Why Is A Raven Like A Writing Desk?

Source: The Paris Review

Because Poe wrote on both.

Matthew G. Kirschenbaum’s article This Faithful Machine in The Paris Review is about his attempts to track when famous writers first started using word processors. They’re an invention many writers were–and still are–grateful for. They make typing easier, although some writers have lamented the ease with which a word, a paragraph, a sentence, or an entire text can simply be highlighted and erased, lost forever. Maybe this isn’t a bad thing. Some writers destroy their old drafts. Somewhere in the depths of my memory I remember hearing that Eudora Welty would write pages and pages of descriptive passages around her short stories that she’d then cut out and burn. According to the story she told this to a literary scholar who was horrified, but if it worked for her it was a good system. Dylan Thomas on the would keep an old draft and write a poem all out over again every time he made a change, meaning he left dozens of copies of some of his later works.

My first computer had a monochrome amber monitor and I’d sit up late some nights and write and write and write on it. As it aged something went awry with the disk drive so I could only save a screen at a time–by printing it. The dot matrix printer left a lot to be desired too. One year in high school I was supposed to write a term paper and type it. I asked the teacher if the dot matrix printing was good enough.

“Mr. Waldrop,” she said condescendingly, “you need to stop wasting time with computers. The rest of the world uses typewriters and always will.”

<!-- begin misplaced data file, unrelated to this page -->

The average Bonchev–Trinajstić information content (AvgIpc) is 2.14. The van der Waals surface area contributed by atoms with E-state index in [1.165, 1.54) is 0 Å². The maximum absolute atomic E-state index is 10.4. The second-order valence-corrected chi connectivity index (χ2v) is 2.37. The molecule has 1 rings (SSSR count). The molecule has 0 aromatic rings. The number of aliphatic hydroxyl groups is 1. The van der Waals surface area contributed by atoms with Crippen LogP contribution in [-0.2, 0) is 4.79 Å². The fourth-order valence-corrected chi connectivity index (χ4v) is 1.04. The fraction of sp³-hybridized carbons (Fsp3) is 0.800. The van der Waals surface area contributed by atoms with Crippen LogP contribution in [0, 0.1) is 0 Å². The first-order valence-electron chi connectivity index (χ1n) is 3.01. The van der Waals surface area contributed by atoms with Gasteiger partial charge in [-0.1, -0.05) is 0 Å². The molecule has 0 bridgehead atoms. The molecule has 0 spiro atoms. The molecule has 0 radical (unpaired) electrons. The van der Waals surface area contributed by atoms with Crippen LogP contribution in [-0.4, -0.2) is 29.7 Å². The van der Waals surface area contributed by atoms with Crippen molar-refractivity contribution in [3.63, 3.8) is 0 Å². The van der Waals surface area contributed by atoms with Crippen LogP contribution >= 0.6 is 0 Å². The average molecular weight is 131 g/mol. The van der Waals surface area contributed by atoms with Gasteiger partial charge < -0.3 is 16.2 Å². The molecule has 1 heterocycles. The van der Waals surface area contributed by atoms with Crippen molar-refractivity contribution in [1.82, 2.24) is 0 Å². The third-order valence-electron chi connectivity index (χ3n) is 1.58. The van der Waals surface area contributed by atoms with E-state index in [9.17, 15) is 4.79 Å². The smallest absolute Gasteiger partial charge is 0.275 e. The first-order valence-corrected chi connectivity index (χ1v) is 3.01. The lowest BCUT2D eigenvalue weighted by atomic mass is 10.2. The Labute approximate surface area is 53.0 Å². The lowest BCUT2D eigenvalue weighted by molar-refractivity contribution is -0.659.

When I went off to college my parents got me a Smith Corona Word Processor. It had an eight-line screen and small diskettes that could save 32,000 bytes, which I think averaged out to about ten pages. It had a built-in typewriter that would then type whatever I’d written. I named it Edgar and it made me a fair amount of money from people who also got me to “edit” their papers.

What stands out to me is how many writers who were early adopters of word processors had Wangs. I hope there’s a lot more gender parity in the publishing world now than there was then, but that also reminds me of a funny story from back in the day. A friend of mine who was really into computers told a girl there was a computer called a Wang.

She asked, “And what kind of games do you play with your Wang?”

Before he thought about what he was saying he blurted out, “Oh, I don’t have one!”

Poor guy. We could have made fun of him but decided to just let it drop.

mirrortrick1

 

14 Comments

  1. halfa1000miles

    I totally started with a Wang straight out of high school. We thought we were high tech!

    Reply
    1. Christopher Waldrop (Post author)

      So you came here to brag about your Wang. I’m sure you did that back then too, always telling people how great your Wang was and how much fun you had with it and how long you’d spend just pounding away at your Wang.
      I know I should resist but, really, with setups like that I can’t help being turned into an 8-year old boy.

      Reply
  2. Gina

    MUST. NOT. MAKE. INAPPROPRIATE COMMENT in reply to Linda above. But hey, finally her popularity in high school is explained! 😉

    I too had a combo typewriter/computer thing in college. I remember it betrayed me the night before a term paper was due and when I tried to rush a floppy disk to the school’s computer lab, the program wasn’t compatible. Bastard. But it was still a major step up from a typewriter, which is what I used in high school. I still have PTSD from the amount of time I spent retyping pages with minor errors in spacing or whatnot. Ugh. Horrible.

    Reply
    1. Christopher Waldrop (Post author)

      I think I’ve made enough inappropriate comments that neither you nor anyone else should feel like you have to, but the line about her popularity in high school is hilarious and only subtly inappropriate, which is the best kind.